KINGSTON, Jamaica- Prime Minister Andrew Holness says he believes that criminals convicted for illegal possession of a firearm should be put to death for their sentence.
Holness made the announcement during his address at today’s Jamaica Labour Party (JLP’s) 78th first virtual annual conference.
“Anyone found with a gun [that is illegal] should start with the death penalty,” Holness stressed.
“That’s how strongly I feel about it…that’s how serious we should treat it.”
Adding that there needs to be stiffer penalties for those who import weapons, [those] who provide the weapons to the “killers” [and] who use them to intimidate people, Holness reiterated, “they should start at the highest level [the death penalty]. They shouldn’t get automatic plea bargaining. Those who perpetrate this should face the most severe consequence.”
According to the prime minister, the argument presented by some people who go on to receive relatively light sentences after successfully arguing that the gun is for their defence, must be rejected.
“We must have a movement to disarm Jamaica of illegal guns,” he declared.
Holness told the conference that the only way there should be a reduction in sentencing is if the person found with the illegal weapon offers up information about where the gun came from, how he or she got it and who sent it.
“As you give us information, you get a reduction in your sentence…we have wrestled with this because of the issue of the rights of the individual, even a criminal has rights,” he said.
Additionally, he highlighted that he had taken a personal interest in the Firearms Act, which is being amended, as the government looks to legislation to aid in the fight against crime. He went on to say that, his position is also against the background that guns are used in up to 80 percent of the murders committed in Jamaica each year.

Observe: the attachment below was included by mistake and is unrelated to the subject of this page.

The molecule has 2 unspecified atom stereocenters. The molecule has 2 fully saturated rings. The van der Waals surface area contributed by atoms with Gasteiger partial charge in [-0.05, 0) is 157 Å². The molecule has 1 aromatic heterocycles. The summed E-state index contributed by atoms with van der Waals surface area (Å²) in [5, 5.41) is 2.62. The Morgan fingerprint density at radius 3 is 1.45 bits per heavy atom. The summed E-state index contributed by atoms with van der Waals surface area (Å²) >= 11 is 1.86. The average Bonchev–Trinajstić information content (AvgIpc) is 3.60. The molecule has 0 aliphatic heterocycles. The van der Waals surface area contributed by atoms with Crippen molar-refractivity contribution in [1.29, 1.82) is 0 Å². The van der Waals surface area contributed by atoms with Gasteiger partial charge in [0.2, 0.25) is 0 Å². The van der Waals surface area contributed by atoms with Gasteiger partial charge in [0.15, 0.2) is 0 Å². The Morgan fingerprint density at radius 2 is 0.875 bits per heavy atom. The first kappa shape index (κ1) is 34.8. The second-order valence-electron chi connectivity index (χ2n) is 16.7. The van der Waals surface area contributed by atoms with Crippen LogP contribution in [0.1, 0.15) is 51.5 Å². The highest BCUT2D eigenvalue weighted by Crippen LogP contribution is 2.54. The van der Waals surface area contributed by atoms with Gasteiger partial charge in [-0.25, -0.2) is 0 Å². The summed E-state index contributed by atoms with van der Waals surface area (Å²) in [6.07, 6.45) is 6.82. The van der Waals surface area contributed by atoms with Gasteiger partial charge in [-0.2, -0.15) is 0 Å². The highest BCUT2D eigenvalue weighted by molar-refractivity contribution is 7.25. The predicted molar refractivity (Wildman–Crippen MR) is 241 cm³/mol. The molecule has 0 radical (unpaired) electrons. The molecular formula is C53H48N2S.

“I wish it [the amendments to the Firearms Act] could be that draconian,” Holness said.
Regardless of whether or not the amendments to the Firearms Act are draconian, the Prime Minister said his Administration will do its best to signal that it will not tolerate illegal firearms in this country.
“I believe at the heart of the problem is the easy access to the gun…the problem that we have in Jamaica is the mass, unregulated inflow of unregistered light arms and weapons from post-war countries and from our big trading partners to the north,” he noted.
At the same time, Holness argued that these weapons arrive in Jamaica in exchange for drugs “or are sent in barrels with food to families to support internecine gang wars, for sport and ostentatious display”.
Holness also confirmed that guns are also used to support the control of “turf” with the ultimate impact of destabilizing the Jamaican state by the expression of the ultimate violence and taking lives.
He stressed that while he does not believe in the death penalty, he would make an exception where illegal firearms are concerned.
Among the other major legislation that will be enacted or amended to help rein in murders are the Enhanced Security Measures Bill, which Holness said should be ready in January.